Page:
America’s best kept secret

Most visitors to the USA might miss out its best kept secret since they don’t spend all day in their cars listening to AM radio. My trip, however, consisted mostly of driving around and that allowed for plenty of time for listening to that good old AM radio. Radio these days is FM, which will give you good quality, stereo sound programs. But for the best kept secret, all that fancy stuff is not needed.

For those who haven’t guessed it by now (that’s why it’s such a secret!) I’m talking about talk radio. The concept of talk radio is simple: put a man, somehow it’s always a man, in front of a mike and let him rant without end. The host has to fill up three hours every day until the next host comes on the air. As you might imagine, this stretched out formula takes quite a lot of skill to keep the listener entertained. Especially since the topics don’t really vary all that much.

One trick they use is to talk really slooowww with long .....pauses .....between .....words. Another trick is to talk slow and repeat all sentences at least three times. Sometimes by using different wordings, but more often by saying "Yes folks, .....heard ......right .....", followed by the exact same statement.

Some talk show hosts also have TV programs on CNN or Fox TV and it's amazing to see the difference: on TV, they talk as fast as they can to cram in a record amount of information in between the commercials.

Most, if not all, of the presenters are pretty hard core right wing, which translates into being against big government, which in turn means being against taxes. There is a caveat though: while being against big government, they sure are in favor of a strong government. Put simply: they are against raising taxes for useless stuff like social welfare programs, but they don’t mind spending record amounts on the army.

Another interesting contrast exists in the sense that talk show hosts, despite being against big government, applaud the government spying on its citizens. At least once per hour, some host makes a reference to those spineless democrats who are against extending the Patriot Act, e.g., It’s quite interesting to notice that right wingers don’t trust their government when it comes to taxes, but their distrust melts away in the face of law enforcement. This would obviously beg the question why anyone would trust the government with their safety if they don't trust it with their money, but that's a question better not asked.

Although at first, these right-wing talk show hosts hardly make any sense, after listening to them for a couple of days pretty much non-stop while driving around, you cannot but begin to appreciate the power of brainwashing. Partly this is due to the fact that in between their extreme messages, they also put a lot of good stuff, like self reliance, working hard, being decent. In other words, they like to refer to the old American values that enabled the settlers to build up a life in an often hostile environment.

Another reason for this brainwashing is that the talk shows play on a sense of group feeling. It’s pretty common to greet the host with the saying ‘You are a Good American!’, upon which he returns this compliment. I was hoping that some Abdallah would call in to see if he was also greeted a Good American, but unfortunately, most callers are white, blue eyed Americans.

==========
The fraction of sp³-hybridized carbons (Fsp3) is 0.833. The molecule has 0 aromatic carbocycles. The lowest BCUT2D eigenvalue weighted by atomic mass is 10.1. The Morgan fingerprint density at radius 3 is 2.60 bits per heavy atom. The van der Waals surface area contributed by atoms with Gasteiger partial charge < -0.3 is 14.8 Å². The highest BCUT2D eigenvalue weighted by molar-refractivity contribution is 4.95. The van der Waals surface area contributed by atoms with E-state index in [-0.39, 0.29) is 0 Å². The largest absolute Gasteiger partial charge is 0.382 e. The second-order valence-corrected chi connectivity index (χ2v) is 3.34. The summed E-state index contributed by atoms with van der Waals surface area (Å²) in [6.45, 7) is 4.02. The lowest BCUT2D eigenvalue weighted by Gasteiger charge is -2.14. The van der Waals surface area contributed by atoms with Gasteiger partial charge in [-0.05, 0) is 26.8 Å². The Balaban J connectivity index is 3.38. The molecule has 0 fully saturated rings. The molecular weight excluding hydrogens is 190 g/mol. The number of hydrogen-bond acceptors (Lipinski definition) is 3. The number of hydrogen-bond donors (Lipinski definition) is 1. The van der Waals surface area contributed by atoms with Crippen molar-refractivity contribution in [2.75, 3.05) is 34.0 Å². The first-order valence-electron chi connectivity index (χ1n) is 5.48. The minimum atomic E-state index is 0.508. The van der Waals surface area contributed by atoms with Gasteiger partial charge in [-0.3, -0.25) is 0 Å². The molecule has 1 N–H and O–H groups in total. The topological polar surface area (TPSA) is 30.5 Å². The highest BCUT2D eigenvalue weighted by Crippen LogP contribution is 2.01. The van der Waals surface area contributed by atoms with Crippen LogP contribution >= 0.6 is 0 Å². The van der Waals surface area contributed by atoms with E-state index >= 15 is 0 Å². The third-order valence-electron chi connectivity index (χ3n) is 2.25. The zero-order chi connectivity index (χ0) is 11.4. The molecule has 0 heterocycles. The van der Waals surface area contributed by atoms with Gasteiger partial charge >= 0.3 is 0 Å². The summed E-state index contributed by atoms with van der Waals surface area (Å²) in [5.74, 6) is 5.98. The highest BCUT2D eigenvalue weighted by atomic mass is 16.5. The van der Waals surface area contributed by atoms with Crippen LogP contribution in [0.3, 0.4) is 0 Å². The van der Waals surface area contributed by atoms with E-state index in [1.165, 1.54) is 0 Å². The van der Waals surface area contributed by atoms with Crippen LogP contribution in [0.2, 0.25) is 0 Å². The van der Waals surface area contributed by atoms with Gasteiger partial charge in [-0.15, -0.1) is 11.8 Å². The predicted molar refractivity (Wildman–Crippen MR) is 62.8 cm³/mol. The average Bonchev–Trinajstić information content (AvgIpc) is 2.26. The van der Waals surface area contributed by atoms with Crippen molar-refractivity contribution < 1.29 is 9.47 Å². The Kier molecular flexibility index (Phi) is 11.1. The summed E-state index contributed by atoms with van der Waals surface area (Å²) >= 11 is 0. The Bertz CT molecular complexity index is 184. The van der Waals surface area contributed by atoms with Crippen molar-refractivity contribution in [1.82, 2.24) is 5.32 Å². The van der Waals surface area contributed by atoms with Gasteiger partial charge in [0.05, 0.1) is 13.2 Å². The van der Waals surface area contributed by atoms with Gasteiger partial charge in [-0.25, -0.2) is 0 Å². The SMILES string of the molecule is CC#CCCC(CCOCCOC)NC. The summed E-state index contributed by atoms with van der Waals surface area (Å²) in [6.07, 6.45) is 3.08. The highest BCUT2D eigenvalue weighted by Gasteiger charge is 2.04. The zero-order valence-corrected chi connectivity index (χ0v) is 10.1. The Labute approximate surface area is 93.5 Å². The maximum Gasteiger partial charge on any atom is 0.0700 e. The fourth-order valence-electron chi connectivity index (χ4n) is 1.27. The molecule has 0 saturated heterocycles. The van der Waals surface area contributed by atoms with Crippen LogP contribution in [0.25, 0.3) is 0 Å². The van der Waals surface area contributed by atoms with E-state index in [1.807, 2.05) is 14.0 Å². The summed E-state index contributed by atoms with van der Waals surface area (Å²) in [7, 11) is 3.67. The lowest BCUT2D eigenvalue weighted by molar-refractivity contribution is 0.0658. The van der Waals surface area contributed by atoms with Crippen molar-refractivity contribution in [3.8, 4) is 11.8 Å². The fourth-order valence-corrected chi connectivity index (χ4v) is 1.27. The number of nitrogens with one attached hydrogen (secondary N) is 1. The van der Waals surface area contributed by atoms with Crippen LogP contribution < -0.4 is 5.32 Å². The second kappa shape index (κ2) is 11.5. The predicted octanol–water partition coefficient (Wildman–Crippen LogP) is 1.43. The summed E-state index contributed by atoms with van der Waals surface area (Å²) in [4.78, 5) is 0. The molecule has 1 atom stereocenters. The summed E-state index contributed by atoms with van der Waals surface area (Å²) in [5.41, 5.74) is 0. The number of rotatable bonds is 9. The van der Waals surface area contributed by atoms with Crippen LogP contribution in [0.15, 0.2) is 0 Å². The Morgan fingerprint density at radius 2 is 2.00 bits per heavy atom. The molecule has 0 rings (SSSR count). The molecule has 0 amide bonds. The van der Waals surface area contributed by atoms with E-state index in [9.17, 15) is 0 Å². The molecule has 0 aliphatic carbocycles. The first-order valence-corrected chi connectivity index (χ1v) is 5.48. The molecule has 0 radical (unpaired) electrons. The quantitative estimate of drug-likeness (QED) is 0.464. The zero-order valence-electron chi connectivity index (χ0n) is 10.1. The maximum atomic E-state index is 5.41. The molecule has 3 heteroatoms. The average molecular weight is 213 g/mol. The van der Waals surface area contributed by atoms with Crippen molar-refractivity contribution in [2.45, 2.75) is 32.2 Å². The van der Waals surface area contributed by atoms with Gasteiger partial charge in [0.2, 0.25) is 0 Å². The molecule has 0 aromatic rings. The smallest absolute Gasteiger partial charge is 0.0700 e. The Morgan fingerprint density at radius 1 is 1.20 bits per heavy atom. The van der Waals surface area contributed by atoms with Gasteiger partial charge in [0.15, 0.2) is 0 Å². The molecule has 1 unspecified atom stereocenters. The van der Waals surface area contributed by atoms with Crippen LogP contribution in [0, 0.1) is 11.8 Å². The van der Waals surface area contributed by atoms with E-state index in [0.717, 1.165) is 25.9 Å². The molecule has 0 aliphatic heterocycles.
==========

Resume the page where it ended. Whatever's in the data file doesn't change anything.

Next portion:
What is interesting is that a caller’s comments are usually the starting point for yet another tirade, without ever referring back to the caller. I suspect they disconnect the caller as soon as he finished his question or comment. It seems the last thing they want is a discussion with their listeners.

The callers seem to be just fodder for the host to feel even further justified in his anger at the world. Also, by far most callers are fully in agreement with whatever the host is saying. There is hardly and discord between the host and the caller.

So why did I listen to this all day long? For one thing, there’s hardly an alternative: left-wing talk show radio doesn’t exist in the states I visited during my four day trip (Florida, Georgia, Alabama, Mississippi, Louisiana and Texas) and listening to regular radio is something I can do back home just as well. So in order to live the “American Experience”, there’s only one thing to listen to while driving: the never-ending tirades of Rush Limbaugh and his friends.

Friday, March 14, 2008

Andre Rieu on PBS

Non-Dutch readers, please ignore this posting, but readers in the vicinity of Jacksonville, Fl., pay attention. It's just that I was flipping through the channels on the TV in the hotel room and to my suprise there was Andre Rieu on PBS with a Dutch concert of his. Now, PBS is known for high-brow artsy-fartsy programming and, interesting enough, Andre Rieu is the opposite.

He's the conductor of an orchestra that plays mostly Strauss waltzes and has contributed greatly to making classical music more accessible. In Holland, e.g., he has the reputation of targeting people who have no clue about classical music. So how does he get them to come?

Well, by creating an ambiance that can only be described by this typical Dutch word 'gezellig'. It's the type of classical concert where you can dance the waltz in between your seats, you can hum along or get involved in a polonaise and there's lot of visual entertainment to enjoy as well. He has combined the normally boring and stiff way people listen to classical music with showbiz and it works: the people love it.

He must be making it big in America as well now that 'our' Andre will perform in Jacksonville, Florida on April 25th for the second time in as many years. It's almost sold-out according to the TV program, so if you're close and want to see this Dutch phenomenon, you'd better hurry.